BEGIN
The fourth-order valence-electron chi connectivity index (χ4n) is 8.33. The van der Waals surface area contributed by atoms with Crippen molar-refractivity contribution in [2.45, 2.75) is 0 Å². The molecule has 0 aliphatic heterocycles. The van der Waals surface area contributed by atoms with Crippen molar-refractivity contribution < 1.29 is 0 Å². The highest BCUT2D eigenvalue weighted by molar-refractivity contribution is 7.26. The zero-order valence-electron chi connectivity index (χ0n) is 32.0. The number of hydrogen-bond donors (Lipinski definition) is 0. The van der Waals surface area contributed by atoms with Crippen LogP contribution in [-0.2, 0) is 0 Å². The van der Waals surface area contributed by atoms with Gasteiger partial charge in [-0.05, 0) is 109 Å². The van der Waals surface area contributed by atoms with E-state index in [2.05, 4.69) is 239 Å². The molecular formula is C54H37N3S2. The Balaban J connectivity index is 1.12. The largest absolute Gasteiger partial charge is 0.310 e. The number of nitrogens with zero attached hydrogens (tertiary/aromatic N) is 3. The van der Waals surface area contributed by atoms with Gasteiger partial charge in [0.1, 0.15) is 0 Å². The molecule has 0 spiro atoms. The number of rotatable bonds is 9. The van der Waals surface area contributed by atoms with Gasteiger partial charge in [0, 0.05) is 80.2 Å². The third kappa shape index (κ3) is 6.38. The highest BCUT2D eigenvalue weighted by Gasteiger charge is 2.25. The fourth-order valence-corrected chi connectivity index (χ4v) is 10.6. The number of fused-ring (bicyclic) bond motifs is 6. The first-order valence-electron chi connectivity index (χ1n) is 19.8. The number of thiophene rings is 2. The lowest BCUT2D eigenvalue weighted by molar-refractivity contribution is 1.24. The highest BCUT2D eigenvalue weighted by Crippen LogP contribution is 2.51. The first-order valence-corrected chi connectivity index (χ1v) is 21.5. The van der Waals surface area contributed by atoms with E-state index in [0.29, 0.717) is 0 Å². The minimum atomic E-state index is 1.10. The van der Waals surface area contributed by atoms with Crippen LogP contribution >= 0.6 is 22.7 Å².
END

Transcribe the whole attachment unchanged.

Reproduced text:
The fourth-order valence-electron chi connectivity index (χ4n) is 8.33. The van der Waals surface area contributed by atoms with Crippen molar-refractivity contribution in [2.45, 2.75) is 0 Å². The molecule has 0 aliphatic heterocycles. The van der Waals surface area contributed by atoms with Crippen molar-refractivity contribution < 1.29 is 0 Å². The highest BCUT2D eigenvalue weighted by molar-refractivity contribution is 7.26. The zero-order valence-electron chi connectivity index (χ0n) is 32.0. The number of hydrogen-bond donors (Lipinski definition) is 0. The van der Waals surface area contributed by atoms with Crippen LogP contribution in [-0.2, 0) is 0 Å². The van der Waals surface area contributed by atoms with Gasteiger partial charge in [-0.05, 0) is 109 Å². The van der Waals surface area contributed by atoms with E-state index in [2.05, 4.69) is 239 Å². The molecular formula is C54H37N3S2. The Balaban J connectivity index is 1.12. The largest absolute Gasteiger partial charge is 0.310 e. The number of nitrogens with zero attached hydrogens (tertiary/aromatic N) is 3. The van der Waals surface area contributed by atoms with Gasteiger partial charge in [0.1, 0.15) is 0 Å². The molecule has 0 spiro atoms. The number of rotatable bonds is 9. The van der Waals surface area contributed by atoms with Gasteiger partial charge in [0, 0.05) is 80.2 Å². The third kappa shape index (κ3) is 6.38. The highest BCUT2D eigenvalue weighted by Gasteiger charge is 2.25. The fourth-order valence-corrected chi connectivity index (χ4v) is 10.6. The number of fused-ring (bicyclic) bond motifs is 6. The first-order valence-electron chi connectivity index (χ1n) is 19.8. The number of thiophene rings is 2. The lowest BCUT2D eigenvalue weighted by molar-refractivity contribution is 1.24. The highest BCUT2D eigenvalue weighted by Crippen LogP contribution is 2.51. The first-order valence-corrected chi connectivity index (χ1v) is 21.5. The van der Waals surface area contributed by atoms with E-state index in [0.29, 0.717) is 0 Å². The minimum atomic E-state index is 1.10. The van der Waals surface area contributed by atoms with Crippen LogP contribution >= 0.6 is 22.7 Å².